Copernicus

Here’s one to file under First World Problems: I use the search bar in my browser window, so I rarely see the Google home page.

Not much of a problem, is it? First world, or otherwise.

But today turns out to be the 540th birthday of Nicolaus Copernicus the Polish mathematician and astronomer who revolutionized the European view of the Universe by correctly theorizing a heliocentric solar system.

And, of course, Google marked the day with one of their festive logos.

Eoin O’Carroll explains, for The Christian Science Monitor, a bit about Copernicus’ celebrated discovery:

Google Doodle: February 19, 2013It’s astonishing to think that anatomically modern humans walked on this planet for nearly two hundred millennia before they realized that it was moving.

Then again, you can’t really blame us. Even though the equator is spinning at more than a thousand miles per hour, even though our planet is hurtling around our sun at about 66,000 miles per hour, even though our solar system and everything in it is careening around our galaxy at nearly half a million miles per hour, and even though our galaxy is whirling around at a mind-blowing 1.2 million miles an hour, the very fact that you’re not currently clinging to the ground for dear life makes it only natural to think of the Earth as 16th century astronomer Tycho Brahe did, as a “hulking, lazy body, unfit for motion.”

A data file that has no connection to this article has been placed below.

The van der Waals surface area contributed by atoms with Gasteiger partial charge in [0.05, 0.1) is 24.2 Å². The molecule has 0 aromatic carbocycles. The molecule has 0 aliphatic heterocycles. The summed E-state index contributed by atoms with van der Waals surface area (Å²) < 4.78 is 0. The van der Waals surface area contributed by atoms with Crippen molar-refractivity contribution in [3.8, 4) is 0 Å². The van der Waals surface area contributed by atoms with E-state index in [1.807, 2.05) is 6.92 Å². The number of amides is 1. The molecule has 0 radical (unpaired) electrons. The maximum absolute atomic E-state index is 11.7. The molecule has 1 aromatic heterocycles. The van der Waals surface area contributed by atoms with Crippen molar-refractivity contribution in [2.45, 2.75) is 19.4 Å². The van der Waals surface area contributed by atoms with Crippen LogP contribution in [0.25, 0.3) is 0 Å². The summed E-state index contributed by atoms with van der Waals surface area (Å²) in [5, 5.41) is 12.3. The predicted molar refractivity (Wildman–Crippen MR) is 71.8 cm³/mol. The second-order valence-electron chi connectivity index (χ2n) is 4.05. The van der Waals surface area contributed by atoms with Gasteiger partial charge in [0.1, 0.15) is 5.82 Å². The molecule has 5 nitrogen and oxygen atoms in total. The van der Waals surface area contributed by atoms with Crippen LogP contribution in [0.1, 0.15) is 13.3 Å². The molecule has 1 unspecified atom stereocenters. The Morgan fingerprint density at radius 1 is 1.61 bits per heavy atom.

Nicolaus Copernicus’s book, titled “On the Revolutions of the Heavenly Spheres,” was published the year the Polish astronomer died, in 1543. It marked the beginning of an eclipse of a worldview dominated by the ideas of Aristotle, who believed that the Earth remained at rest while the sun, moon, other planets, and all the stars, which were made of an unchanging substance called aether, revolved around it in perfect circles.

Of course nothing is ever that simple. Our prehistoric ancestors observed five celestial bodies moving independently from the rest of the lights in the sky. These bodies would move slowly across the sky, loop backward for a few months, and then loop forward again. The ancient Greeks called them astēr planētēs, or “wandering stars,” and thought them to be living beings.

The looping behavior of these wanderers – whom today we know as the planets Mercury, Venus, Mars, Jupiter, and Saturn – presented a problem for ancient astronomers, many of whom would have loved nothing more than to have observed them circling above in a simple, orderly fashion, just as Aristotle said they did. But the heavens demanded a more nuanced explanation.

Happy birthday, Nicolaus.